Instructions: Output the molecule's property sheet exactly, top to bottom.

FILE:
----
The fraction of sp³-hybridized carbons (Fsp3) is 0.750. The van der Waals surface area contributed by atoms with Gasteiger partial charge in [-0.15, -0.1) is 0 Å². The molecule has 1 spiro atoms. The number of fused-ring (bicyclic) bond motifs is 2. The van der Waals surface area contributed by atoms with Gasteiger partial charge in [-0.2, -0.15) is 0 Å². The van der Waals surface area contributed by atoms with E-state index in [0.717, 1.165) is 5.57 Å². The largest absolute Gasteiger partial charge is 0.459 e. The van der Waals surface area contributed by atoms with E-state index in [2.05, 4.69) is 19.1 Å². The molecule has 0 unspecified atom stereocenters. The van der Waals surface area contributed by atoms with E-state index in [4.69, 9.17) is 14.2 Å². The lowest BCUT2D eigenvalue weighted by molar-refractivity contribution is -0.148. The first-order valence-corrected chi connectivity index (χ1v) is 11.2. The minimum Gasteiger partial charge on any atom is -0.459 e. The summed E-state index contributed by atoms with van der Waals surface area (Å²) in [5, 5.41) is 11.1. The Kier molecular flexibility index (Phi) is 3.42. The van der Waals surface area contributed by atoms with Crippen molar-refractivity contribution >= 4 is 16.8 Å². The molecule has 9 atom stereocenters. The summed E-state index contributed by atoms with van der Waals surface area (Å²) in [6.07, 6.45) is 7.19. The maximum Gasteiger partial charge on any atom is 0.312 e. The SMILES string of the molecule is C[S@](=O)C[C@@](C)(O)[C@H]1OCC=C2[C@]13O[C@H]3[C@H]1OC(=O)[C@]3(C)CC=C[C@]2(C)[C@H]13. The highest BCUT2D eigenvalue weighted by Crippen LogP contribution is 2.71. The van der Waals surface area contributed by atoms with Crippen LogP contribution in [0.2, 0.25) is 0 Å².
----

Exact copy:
The fraction of sp³-hybridized carbons (Fsp3) is 0.750. The van der Waals surface area contributed by atoms with Gasteiger partial charge in [-0.15, -0.1) is 0 Å². The molecule has 1 spiro atoms. The number of fused-ring (bicyclic) bond motifs is 2. The van der Waals surface area contributed by atoms with Gasteiger partial charge in [-0.2, -0.15) is 0 Å². The van der Waals surface area contributed by atoms with E-state index in [0.717, 1.165) is 5.57 Å². The largest absolute Gasteiger partial charge is 0.459 e. The van der Waals surface area contributed by atoms with E-state index in [2.05, 4.69) is 19.1 Å². The molecule has 0 unspecified atom stereocenters. The van der Waals surface area contributed by atoms with E-state index in [4.69, 9.17) is 14.2 Å². The lowest BCUT2D eigenvalue weighted by molar-refractivity contribution is -0.148. The first-order valence-corrected chi connectivity index (χ1v) is 11.2. The minimum Gasteiger partial charge on any atom is -0.459 e. The summed E-state index contributed by atoms with van der Waals surface area (Å²) in [5, 5.41) is 11.1. The Kier molecular flexibility index (Phi) is 3.42. The van der Waals surface area contributed by atoms with Crippen molar-refractivity contribution >= 4 is 16.8 Å². The molecule has 9 atom stereocenters. The summed E-state index contributed by atoms with van der Waals surface area (Å²) in [6.07, 6.45) is 7.19. The maximum Gasteiger partial charge on any atom is 0.312 e. The SMILES string of the molecule is C[S@](=O)C[C@@](C)(O)[C@H]1OCC=C2[C@]13O[C@H]3[C@H]1OC(=O)[C@]3(C)CC=C[C@]2(C)[C@H]13. The highest BCUT2D eigenvalue weighted by Crippen LogP contribution is 2.71. The van der Waals surface area contributed by atoms with Crippen LogP contribution in [0.2, 0.25) is 0 Å².